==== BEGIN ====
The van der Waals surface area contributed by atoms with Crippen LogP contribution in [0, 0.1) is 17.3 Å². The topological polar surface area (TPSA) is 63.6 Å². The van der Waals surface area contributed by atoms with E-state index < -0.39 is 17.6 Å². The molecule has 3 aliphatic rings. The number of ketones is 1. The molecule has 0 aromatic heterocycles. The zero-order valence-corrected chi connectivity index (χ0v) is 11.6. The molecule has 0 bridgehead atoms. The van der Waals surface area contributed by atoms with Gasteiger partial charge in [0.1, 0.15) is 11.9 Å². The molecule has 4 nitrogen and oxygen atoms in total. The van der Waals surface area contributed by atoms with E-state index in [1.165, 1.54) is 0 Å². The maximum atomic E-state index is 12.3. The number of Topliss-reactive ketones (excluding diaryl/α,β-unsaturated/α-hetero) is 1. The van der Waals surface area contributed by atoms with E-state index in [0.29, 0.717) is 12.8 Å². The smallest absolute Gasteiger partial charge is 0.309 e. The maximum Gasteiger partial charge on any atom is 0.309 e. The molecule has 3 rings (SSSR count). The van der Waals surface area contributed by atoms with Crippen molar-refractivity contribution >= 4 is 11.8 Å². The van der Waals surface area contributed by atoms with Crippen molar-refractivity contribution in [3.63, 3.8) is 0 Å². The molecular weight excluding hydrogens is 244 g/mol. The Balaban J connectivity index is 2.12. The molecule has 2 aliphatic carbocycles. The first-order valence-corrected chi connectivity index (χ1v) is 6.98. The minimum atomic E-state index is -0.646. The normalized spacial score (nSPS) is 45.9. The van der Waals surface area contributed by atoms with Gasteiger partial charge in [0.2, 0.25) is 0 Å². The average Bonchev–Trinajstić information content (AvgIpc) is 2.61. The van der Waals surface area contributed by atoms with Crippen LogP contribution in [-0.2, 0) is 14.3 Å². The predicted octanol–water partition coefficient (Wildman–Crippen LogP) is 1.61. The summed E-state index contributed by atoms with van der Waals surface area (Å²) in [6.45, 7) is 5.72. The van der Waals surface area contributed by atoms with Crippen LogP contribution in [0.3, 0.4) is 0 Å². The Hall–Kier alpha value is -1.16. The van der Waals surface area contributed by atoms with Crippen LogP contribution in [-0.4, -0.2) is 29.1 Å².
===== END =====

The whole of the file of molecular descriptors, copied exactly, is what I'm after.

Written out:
The van der Waals surface area contributed by atoms with Crippen LogP contribution in [0, 0.1) is 17.3 Å². The topological polar surface area (TPSA) is 63.6 Å². The van der Waals surface area contributed by atoms with E-state index < -0.39 is 17.6 Å². The molecule has 3 aliphatic rings. The number of ketones is 1. The molecule has 0 aromatic heterocycles. The zero-order valence-corrected chi connectivity index (χ0v) is 11.6. The molecule has 0 bridgehead atoms. The van der Waals surface area contributed by atoms with Gasteiger partial charge in [0.1, 0.15) is 11.9 Å². The molecule has 4 nitrogen and oxygen atoms in total. The van der Waals surface area contributed by atoms with E-state index in [1.165, 1.54) is 0 Å². The maximum atomic E-state index is 12.3. The number of Topliss-reactive ketones (excluding diaryl/α,β-unsaturated/α-hetero) is 1. The van der Waals surface area contributed by atoms with E-state index in [0.29, 0.717) is 12.8 Å². The smallest absolute Gasteiger partial charge is 0.309 e. The maximum Gasteiger partial charge on any atom is 0.309 e. The molecule has 3 rings (SSSR count). The van der Waals surface area contributed by atoms with Crippen molar-refractivity contribution >= 4 is 11.8 Å². The van der Waals surface area contributed by atoms with Crippen molar-refractivity contribution in [3.63, 3.8) is 0 Å². The molecular weight excluding hydrogens is 244 g/mol. The Balaban J connectivity index is 2.12. The molecule has 2 aliphatic carbocycles. The first-order valence-corrected chi connectivity index (χ1v) is 6.98. The minimum atomic E-state index is -0.646. The normalized spacial score (nSPS) is 45.9. The van der Waals surface area contributed by atoms with Gasteiger partial charge in [0.2, 0.25) is 0 Å². The average Bonchev–Trinajstić information content (AvgIpc) is 2.61. The van der Waals surface area contributed by atoms with Crippen LogP contribution in [-0.2, 0) is 14.3 Å². The predicted octanol–water partition coefficient (Wildman–Crippen LogP) is 1.61. The summed E-state index contributed by atoms with van der Waals surface area (Å²) in [6.45, 7) is 5.72. The van der Waals surface area contributed by atoms with Crippen LogP contribution in [0.3, 0.4) is 0 Å². The Hall–Kier alpha value is -1.16. The van der Waals surface area contributed by atoms with Crippen LogP contribution in [-0.4, -0.2) is 29.1 Å².